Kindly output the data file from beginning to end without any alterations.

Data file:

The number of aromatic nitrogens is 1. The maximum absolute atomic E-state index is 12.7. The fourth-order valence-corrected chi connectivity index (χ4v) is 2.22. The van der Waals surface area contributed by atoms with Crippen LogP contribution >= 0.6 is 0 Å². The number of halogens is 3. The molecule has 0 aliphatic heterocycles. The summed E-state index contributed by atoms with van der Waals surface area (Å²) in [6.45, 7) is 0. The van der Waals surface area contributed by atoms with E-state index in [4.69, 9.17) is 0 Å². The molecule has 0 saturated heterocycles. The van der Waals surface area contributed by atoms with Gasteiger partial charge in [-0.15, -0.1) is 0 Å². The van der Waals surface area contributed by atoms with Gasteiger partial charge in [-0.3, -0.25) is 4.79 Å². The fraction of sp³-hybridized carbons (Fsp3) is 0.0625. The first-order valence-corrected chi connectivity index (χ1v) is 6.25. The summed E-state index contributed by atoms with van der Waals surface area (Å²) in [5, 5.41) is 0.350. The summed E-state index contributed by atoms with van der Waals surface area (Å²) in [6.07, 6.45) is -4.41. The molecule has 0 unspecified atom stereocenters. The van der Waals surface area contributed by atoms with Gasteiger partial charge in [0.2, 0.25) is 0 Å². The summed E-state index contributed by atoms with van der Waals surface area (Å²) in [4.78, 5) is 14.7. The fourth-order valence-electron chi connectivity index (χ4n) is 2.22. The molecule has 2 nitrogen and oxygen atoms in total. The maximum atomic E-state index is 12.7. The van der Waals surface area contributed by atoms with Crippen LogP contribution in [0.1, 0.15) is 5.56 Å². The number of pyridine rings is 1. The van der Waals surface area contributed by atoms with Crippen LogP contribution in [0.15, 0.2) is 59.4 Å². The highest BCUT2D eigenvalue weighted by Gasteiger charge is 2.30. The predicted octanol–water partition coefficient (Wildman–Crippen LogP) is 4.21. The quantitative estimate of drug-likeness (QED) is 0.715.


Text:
The number of aromatic nitrogens is 1. The maximum absolute atomic E-state index is 12.7. The fourth-order valence-corrected chi connectivity index (χ4v) is 2.22. The van der Waals surface area contributed by atoms with Crippen LogP contribution >= 0.6 is 0 Å². The number of halogens is 3. The molecule has 0 aliphatic heterocycles. The summed E-state index contributed by atoms with van der Waals surface area (Å²) in [6.45, 7) is 0. The van der Waals surface area contributed by atoms with E-state index in [4.69, 9.17) is 0 Å². The molecule has 0 saturated heterocycles. The van der Waals surface area contributed by atoms with Gasteiger partial charge in [-0.15, -0.1) is 0 Å². The van der Waals surface area contributed by atoms with Gasteiger partial charge in [-0.3, -0.25) is 4.79 Å². The fraction of sp³-hybridized carbons (Fsp3) is 0.0625. The first-order valence-corrected chi connectivity index (χ1v) is 6.25. The summed E-state index contributed by atoms with van der Waals surface area (Å²) in [5, 5.41) is 0.350. The summed E-state index contributed by atoms with van der Waals surface area (Å²) in [6.07, 6.45) is -4.41. The molecule has 0 unspecified atom stereocenters. The van der Waals surface area contributed by atoms with Gasteiger partial charge in [0.2, 0.25) is 0 Å². The summed E-state index contributed by atoms with van der Waals surface area (Å²) in [4.78, 5) is 14.7. The fourth-order valence-electron chi connectivity index (χ4n) is 2.22. The molecule has 2 nitrogen and oxygen atoms in total. The maximum atomic E-state index is 12.7. The van der Waals surface area contributed by atoms with Crippen LogP contribution in [0.1, 0.15) is 5.56 Å². The number of pyridine rings is 1. The van der Waals surface area contributed by atoms with Crippen LogP contribution in [0.15, 0.2) is 59.4 Å². The highest BCUT2D eigenvalue weighted by Gasteiger charge is 2.30. The predicted octanol–water partition coefficient (Wildman–Crippen LogP) is 4.21. The quantitative estimate of drug-likeness (QED) is 0.715.